I’ve been advertising on Facebook for a few months now, and overall have been really pleased (see my post about setting up the advertising account here).  So I was very curious when I heard they’d be launching a redesign of their site very soon.  I’m sure the redesign went through rounds of focus groups for usability, but how will it affect advertisers?

I got an email last night letting advertisers know about those changes, and I have to admit it raised some red flags.  I’m not saying things will turn sour, but I am concerned.  To give you some background, Facebook offers both PPC and impression-based advertising.  I went with PPC for a few reasons.  First, I know people aren’t coming to facebook to find a Web designer, so I knew the click-through rate would be low.  So I just wanted to pay for impressions that went somewhere.

Also, I see a real opportunity here.  Facebook lets you target down to the company that a person works for, so I’m able to do some image awareness advertising to large companies that already employ us.  They don’t need to click the ad, but I’m still getting our logo in front of their face and therefore to top of mind.  In fact, I’ve had over 3.65 million impressions since I started, but have paid less than $1000 to date.  Talk about best of both worlds…tons of quality impressions (I know only the target audience I set sees them) for a PPC price.

So back to the email…there was one paragraph in particular that made me worry:

“The most basic change that you’ll notice is that ads will now appear on the right side of Facebook pages instead of on the left. The new placement integrates the ads into the new site design in a meaningful way. As many as two ads may show at one time on any given page.”

Unless you’re viewing Facebook in Hebrew, you’re reading from left to right.  Naturally the eye starts on the left side of the page.  With the ads going to the far side, I think less people will see them before moving on to the next page.

The second concern here is with multiple ads.  I really liked how, unlike Google adwords, only one ad was shown per page.  It was less intrusive and more likely to get noticed.  I’m sure ad costs aren’t going down, but now you’re sharing space.  It’s like getting a roommate without a rent savings.  Oh, and you don’t get to pick your roommate.  Hello, competition.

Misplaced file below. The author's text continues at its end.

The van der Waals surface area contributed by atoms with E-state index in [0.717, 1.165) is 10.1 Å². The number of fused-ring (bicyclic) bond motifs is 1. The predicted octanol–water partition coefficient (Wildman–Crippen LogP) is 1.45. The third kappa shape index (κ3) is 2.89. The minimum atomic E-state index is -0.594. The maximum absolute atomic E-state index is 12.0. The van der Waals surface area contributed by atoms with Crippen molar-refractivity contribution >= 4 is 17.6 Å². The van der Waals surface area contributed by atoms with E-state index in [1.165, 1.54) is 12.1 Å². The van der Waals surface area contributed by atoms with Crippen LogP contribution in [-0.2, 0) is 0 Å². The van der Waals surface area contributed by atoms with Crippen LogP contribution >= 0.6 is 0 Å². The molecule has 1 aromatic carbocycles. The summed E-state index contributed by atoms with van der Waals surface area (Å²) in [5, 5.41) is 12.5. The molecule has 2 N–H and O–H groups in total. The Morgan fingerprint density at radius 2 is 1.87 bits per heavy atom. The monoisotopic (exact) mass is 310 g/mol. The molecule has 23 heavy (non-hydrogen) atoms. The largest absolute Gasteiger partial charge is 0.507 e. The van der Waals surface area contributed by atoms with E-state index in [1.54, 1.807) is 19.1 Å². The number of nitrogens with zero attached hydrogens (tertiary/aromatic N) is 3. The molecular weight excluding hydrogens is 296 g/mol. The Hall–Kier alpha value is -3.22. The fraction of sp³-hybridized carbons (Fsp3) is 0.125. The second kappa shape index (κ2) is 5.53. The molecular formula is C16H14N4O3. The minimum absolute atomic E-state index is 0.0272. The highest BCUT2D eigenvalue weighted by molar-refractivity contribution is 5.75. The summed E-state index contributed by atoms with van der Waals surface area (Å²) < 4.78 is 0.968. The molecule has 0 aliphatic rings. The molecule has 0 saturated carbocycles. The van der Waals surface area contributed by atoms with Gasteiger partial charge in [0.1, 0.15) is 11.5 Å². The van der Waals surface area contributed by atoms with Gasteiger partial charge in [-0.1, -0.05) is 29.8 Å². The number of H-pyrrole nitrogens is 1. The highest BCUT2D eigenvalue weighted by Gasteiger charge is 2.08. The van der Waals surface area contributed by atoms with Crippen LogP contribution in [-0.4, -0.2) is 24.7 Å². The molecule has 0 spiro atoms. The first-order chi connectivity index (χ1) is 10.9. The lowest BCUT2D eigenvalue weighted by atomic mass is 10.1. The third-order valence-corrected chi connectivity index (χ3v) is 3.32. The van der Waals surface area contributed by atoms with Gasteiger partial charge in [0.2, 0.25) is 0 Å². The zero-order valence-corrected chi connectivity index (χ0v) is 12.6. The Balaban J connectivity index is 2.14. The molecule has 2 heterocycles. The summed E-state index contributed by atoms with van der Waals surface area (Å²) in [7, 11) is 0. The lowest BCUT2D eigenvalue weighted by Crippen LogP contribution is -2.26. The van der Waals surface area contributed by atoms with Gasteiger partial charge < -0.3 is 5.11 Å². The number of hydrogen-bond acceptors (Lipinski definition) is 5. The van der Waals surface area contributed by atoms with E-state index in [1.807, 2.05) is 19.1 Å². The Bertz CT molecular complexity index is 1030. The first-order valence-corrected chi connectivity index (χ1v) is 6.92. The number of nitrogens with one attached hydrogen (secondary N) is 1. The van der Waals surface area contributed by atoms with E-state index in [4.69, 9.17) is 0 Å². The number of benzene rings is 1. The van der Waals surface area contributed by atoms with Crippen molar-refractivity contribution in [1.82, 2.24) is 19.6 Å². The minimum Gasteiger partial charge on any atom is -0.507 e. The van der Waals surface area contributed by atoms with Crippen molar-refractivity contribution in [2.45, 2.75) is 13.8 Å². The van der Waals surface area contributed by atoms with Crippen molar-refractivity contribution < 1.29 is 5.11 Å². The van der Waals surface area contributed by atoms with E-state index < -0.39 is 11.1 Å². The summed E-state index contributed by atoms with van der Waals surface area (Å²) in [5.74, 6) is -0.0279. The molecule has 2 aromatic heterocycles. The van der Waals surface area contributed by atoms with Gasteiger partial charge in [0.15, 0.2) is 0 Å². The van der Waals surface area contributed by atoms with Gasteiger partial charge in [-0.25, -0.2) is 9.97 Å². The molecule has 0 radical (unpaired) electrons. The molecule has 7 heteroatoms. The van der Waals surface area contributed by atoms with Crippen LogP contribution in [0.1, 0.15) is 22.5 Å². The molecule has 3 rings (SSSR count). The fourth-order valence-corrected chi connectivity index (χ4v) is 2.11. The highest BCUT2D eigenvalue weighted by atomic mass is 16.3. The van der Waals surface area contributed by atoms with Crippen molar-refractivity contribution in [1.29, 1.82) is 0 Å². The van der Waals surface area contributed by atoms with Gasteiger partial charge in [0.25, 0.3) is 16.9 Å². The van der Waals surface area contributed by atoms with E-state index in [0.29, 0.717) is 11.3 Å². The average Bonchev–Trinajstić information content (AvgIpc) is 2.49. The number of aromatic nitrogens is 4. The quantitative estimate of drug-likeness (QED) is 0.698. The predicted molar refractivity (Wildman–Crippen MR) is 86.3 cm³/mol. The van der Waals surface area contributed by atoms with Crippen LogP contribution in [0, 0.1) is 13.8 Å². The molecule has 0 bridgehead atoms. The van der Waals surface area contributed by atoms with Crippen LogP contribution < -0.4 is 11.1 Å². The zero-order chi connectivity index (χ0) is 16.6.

After looking at the new design, which is up at, I saw one other thing that concerned me.  Take a look:

facebook's new design

Not only are the ads now on the right, but they’re also separated by a large line.  No other divider on the site is that thick.  While I’m not asking facebook to present ads as editorial content or anything deceitful like that, I don’t like how isolated the ads are.  You can see the old look here, where ads were divided the same as any other content block:

old facebook

Another thing I noticed while writing this post are the ad ratings below each ad.  I’m not sure how long they’ve been there, but they do exist on both versions on the site.  They let you say whether an ad was relevant to you and why.  I’m very curious to see if facebook shares that info with advertisers or just uses it as an internal tool to determine which ads to share to which users.  Here is the box that pops up after you click thumbs up or down:

facebook ad ratings

So I’m not saying our return on investment will go down with this change, but I will keep a close eye on things.  Who knows…maybe this will improve things.  I’m sure this new design went through rounds and rounds of focus groups and beta test to make it easier to use.  It just appears to me there was less focus on the advertiser.  We’ll see.  For a company like facebook that operated with virtually no income for years, I’d be surprised to see them bite the hand that feeds them just months after launching the PPC ad service.


352 is an innovation and growth firm. Leading companies hire us to find billion-dollar opportunities, build killer new products and create hockey-stick growth. We bring grit and new-fashioned thinking to innovation, digital development and growth marketing.